CBDCs also employ some elements of distributed ledger technology to record transactions. However, their ledgers are not open for public viewing like cryptocurrencies and are kept within the control of a central institution like a government or bank. 

Furthermore, unlike cryptocurrencies that use consensus mechanisms to reach successful transactions, CBDCs utilize permissioned networks centrally managed by regulated authorities. 

Use Cases

Finally, another critical difference between CBDCs and traditional cryptocurrencies is their respective use cases. CBDCs are only used for payments, transactions and wholesale activities. Cryptocurrencies are used for payments and investment assets. 

Since regulators can track CBDCs more easily than physical currency or cryptocurrencies outside of central bank control, they could facilitate faster verification processes for financial transactions and improve efficiency within financial markets. CBDCs also help governments fight money laundering by automating monitoring of cross-border transactions.

What About Stablecoins and CBDCs?  

Stablecoins are also an attempt to smooth out some of the volatility and risk in cryptocurrency trading. So what is the difference between CBDCs and stablecoins? 

The two concepts have very different fundamentals. As we’ve shown, CBDCs are issued by central banks and are meant to serve as a digital representation of a country’s fiat currency. 

Stablecoins are a type of cryptocurrency issued by a company or organization, pegged to a specific asset or a basket of assets, such as the U.S. dollar, in an attempt to reduce price volatility.

CBDCs are aimed at the general public, while stablecoins are aimed at the cryptocurrency market and its participants.

Stablecoins so far have not been able to deliver on their promise of reducing volatility. 

Why Are Central Banks Considering Issuing a Digital Currency?

Central banks are considering digital currency as an alternative to traditional fiat currencies to compete with the advantages of bitcoin, while retaining a level of control that looks more like traditional currency. CBDCs have the potential to offer faster, more efficient, and more secure payment solutions than the existing system of banks and clearing houses for third-party verification. 

With a CBDC, the central banks control a fiat digital token as part of the domestic monetary system. Digitizing fiat makes payments faster and easier for consumers and businesses. Additionally, a CBDC could add greater transparency to central bank transactions, making them more accountable to the public and government. 

In addition to improving payment systems, CBDCs would address high fees associated with cross-border payments, lack of access to underserved populations, low liquidity levels in some markets, and overall inefficiency in the banking sector.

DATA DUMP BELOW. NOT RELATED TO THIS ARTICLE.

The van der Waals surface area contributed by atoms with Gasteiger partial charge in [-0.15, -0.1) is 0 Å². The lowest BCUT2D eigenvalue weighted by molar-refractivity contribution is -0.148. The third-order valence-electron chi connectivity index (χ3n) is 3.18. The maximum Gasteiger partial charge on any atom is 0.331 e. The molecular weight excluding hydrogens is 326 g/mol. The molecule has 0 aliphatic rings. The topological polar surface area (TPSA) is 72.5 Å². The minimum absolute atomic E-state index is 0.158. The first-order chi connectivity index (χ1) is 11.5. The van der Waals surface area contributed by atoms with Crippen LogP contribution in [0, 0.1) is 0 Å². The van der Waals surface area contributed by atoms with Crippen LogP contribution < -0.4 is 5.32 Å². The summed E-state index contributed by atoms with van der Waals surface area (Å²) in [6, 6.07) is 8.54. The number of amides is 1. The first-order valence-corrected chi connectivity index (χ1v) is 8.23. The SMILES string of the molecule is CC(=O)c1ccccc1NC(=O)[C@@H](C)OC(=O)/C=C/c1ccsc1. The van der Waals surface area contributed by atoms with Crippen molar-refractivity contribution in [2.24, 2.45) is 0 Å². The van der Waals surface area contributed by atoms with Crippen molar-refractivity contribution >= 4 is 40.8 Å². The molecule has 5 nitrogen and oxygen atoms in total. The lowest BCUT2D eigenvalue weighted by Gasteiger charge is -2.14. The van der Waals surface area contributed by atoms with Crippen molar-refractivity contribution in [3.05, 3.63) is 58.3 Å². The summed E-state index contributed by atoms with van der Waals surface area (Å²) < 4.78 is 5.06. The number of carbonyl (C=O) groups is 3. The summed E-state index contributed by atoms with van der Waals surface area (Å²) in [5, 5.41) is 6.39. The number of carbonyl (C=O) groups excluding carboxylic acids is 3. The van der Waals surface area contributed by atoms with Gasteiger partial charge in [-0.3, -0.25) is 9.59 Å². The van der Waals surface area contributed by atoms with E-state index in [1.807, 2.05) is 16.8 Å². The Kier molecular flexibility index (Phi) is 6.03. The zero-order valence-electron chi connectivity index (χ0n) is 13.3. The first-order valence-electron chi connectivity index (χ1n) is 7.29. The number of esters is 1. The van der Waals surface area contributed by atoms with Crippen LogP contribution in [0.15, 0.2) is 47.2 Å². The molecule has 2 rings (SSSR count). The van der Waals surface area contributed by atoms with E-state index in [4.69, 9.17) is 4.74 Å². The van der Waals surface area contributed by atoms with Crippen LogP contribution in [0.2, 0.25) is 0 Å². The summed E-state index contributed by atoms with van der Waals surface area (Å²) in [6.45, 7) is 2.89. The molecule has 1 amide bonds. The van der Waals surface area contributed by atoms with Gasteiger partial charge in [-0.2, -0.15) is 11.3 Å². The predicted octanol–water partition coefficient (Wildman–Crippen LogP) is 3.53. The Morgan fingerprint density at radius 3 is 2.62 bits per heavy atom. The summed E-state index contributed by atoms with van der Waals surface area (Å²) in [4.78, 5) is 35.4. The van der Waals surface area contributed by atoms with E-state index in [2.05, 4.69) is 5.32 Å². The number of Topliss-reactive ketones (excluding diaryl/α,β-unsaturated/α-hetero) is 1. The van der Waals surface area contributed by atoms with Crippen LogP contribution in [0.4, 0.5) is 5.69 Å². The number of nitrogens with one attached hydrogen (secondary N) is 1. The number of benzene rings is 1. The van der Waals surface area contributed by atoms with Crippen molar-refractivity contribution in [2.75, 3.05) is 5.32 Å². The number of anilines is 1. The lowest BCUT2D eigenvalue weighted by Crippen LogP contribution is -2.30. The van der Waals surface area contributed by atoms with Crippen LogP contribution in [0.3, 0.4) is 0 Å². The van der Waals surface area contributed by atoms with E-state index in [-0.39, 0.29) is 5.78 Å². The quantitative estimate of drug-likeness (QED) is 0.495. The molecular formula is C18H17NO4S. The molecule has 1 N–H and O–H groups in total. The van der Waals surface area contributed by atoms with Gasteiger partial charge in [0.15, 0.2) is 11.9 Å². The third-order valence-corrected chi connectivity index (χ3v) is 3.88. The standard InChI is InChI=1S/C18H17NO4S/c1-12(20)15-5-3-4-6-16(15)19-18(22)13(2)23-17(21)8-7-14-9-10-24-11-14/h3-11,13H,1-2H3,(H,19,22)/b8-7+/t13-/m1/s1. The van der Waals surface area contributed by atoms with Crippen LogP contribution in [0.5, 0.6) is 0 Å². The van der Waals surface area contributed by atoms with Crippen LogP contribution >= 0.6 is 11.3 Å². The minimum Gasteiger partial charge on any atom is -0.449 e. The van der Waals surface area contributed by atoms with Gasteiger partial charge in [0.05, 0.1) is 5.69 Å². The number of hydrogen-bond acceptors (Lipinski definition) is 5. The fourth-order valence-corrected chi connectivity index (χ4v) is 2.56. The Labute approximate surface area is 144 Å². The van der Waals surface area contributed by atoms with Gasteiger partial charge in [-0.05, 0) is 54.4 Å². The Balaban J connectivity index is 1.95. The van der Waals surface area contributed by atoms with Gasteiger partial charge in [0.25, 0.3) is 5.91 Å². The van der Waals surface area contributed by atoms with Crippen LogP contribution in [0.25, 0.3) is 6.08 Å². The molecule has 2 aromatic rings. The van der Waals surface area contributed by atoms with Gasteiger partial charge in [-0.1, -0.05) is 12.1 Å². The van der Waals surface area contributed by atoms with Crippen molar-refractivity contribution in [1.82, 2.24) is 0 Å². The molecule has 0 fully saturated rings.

In theory, central banks could also use CBDCs to manage interest rates and improve control over inflation levels than with traditional financial instruments like bonds or securities. 

The Current Landscape for CBDCs

Not all monetary policy experts are convinced that a CBDC is a necessity. Barry Eichengreen, Professor of Economics at the University of California, Berkeley, is a former senior policy adviser at the International Monetary Fund. He says CBDCs are an answer looking for a problem

Even so, many major economies worldwide are considering or implementing CBDCs, including China, Sweden, Canada, Switzerland, Japan, and Singapore.

The Atlantic Council hosts a fantastic resource for tracking the global progress of CBDCs in almost real-time, including a global map of CBDC status by country. 

Risks of Central Bank Digital Currencies (CBDCs)

Current statistics include:

  • The New York Federal Reserve’s wholesale CBDC experiment, Project Cedar, is moving from research into development.
  • 114 countries, representing 95 percent of global GDP, are considering a CBDC. 
  • 11 countries have launched a digital currency
  • China’s pilot, which already affects 260 million people, is on track for further expansion this year. 
  • Financial sanctions on Russia have prompted countries to look at payment systems that avoid the dollar. 
  • The number of cross-border wholesale and retail CBDC tests has nearly doubled since 2021.
  • In 2023, Australia, Thailand, Brazil, India, South Korea, and Russia intend to continue or begin pilot testing. In all, over 20 countries are moving towards a CBDC pilot this year.
  • 18 of the G20 countries are in the final stages of CBDC development, with 7 countries already in pilot. 

Moving Ahead

Cryptocurrency is triggering the evolution of the global financial system as decision makers and governments grapple with designing CBDCs that strike a balance between retaining centralized control and preventing bad actors while opening up the system to more people. 

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The above is for general info purposes only and should not be interpreted as professional advice. Please seek independent legal, financial, tax or other advice specific to your particular situation.

Kala Philo